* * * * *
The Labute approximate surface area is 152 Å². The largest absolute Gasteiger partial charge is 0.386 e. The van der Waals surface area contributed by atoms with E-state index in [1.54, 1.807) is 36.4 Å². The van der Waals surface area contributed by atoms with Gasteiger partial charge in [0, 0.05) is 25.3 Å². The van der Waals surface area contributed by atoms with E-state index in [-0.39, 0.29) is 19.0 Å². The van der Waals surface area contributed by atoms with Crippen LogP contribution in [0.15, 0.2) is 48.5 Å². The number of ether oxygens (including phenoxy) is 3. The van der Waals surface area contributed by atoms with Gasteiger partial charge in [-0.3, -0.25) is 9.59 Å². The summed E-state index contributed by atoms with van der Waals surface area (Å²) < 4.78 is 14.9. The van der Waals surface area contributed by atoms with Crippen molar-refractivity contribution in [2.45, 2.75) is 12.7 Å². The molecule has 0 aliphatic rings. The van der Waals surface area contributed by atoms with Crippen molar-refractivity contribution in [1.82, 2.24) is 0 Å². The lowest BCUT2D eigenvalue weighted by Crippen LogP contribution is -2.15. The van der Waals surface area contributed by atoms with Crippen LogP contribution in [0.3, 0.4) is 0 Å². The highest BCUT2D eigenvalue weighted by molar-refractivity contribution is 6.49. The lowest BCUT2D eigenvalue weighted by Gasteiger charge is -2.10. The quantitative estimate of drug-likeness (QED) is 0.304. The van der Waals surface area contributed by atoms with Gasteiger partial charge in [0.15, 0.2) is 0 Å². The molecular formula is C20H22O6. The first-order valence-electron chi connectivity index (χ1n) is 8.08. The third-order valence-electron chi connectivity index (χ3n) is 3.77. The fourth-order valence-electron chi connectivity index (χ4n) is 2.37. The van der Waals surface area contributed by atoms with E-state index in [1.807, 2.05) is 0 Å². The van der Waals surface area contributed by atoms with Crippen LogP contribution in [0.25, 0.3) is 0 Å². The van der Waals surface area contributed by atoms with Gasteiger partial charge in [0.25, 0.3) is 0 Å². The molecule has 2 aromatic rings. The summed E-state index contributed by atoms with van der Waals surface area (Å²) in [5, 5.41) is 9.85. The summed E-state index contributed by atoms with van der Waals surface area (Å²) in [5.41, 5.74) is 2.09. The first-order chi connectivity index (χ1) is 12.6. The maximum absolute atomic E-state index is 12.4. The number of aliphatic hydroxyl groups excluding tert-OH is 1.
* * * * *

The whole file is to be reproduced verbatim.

The Labute approximate surface area is 152 Å². The largest absolute Gasteiger partial charge is 0.386 e. The van der Waals surface area contributed by atoms with E-state index in [1.54, 1.807) is 36.4 Å². The van der Waals surface area contributed by atoms with Gasteiger partial charge in [0, 0.05) is 25.3 Å². The van der Waals surface area contributed by atoms with E-state index in [-0.39, 0.29) is 19.0 Å². The van der Waals surface area contributed by atoms with Crippen LogP contribution in [0.15, 0.2) is 48.5 Å². The number of ether oxygens (including phenoxy) is 3. The van der Waals surface area contributed by atoms with Gasteiger partial charge in [-0.3, -0.25) is 9.59 Å². The summed E-state index contributed by atoms with van der Waals surface area (Å²) < 4.78 is 14.9. The van der Waals surface area contributed by atoms with Crippen molar-refractivity contribution in [2.45, 2.75) is 12.7 Å². The molecule has 0 aliphatic rings. The van der Waals surface area contributed by atoms with Crippen molar-refractivity contribution in [1.82, 2.24) is 0 Å². The lowest BCUT2D eigenvalue weighted by Crippen LogP contribution is -2.15. The van der Waals surface area contributed by atoms with Crippen LogP contribution in [0.3, 0.4) is 0 Å². The highest BCUT2D eigenvalue weighted by molar-refractivity contribution is 6.49. The lowest BCUT2D eigenvalue weighted by Gasteiger charge is -2.10. The quantitative estimate of drug-likeness (QED) is 0.304. The van der Waals surface area contributed by atoms with Gasteiger partial charge in [0.15, 0.2) is 0 Å². The molecular formula is C20H22O6. The first-order valence-electron chi connectivity index (χ1n) is 8.08. The third-order valence-electron chi connectivity index (χ3n) is 3.77. The fourth-order valence-electron chi connectivity index (χ4n) is 2.37. The van der Waals surface area contributed by atoms with E-state index in [1.807, 2.05) is 0 Å². The van der Waals surface area contributed by atoms with Crippen LogP contribution in [0.25, 0.3) is 0 Å². The van der Waals surface area contributed by atoms with Gasteiger partial charge in [0.25, 0.3) is 0 Å². The molecule has 2 aromatic rings. The summed E-state index contributed by atoms with van der Waals surface area (Å²) in [5, 5.41) is 9.85. The summed E-state index contributed by atoms with van der Waals surface area (Å²) in [5.41, 5.74) is 2.09. The first-order chi connectivity index (χ1) is 12.6. The maximum absolute atomic E-state index is 12.4. The number of aliphatic hydroxyl groups excluding tert-OH is 1.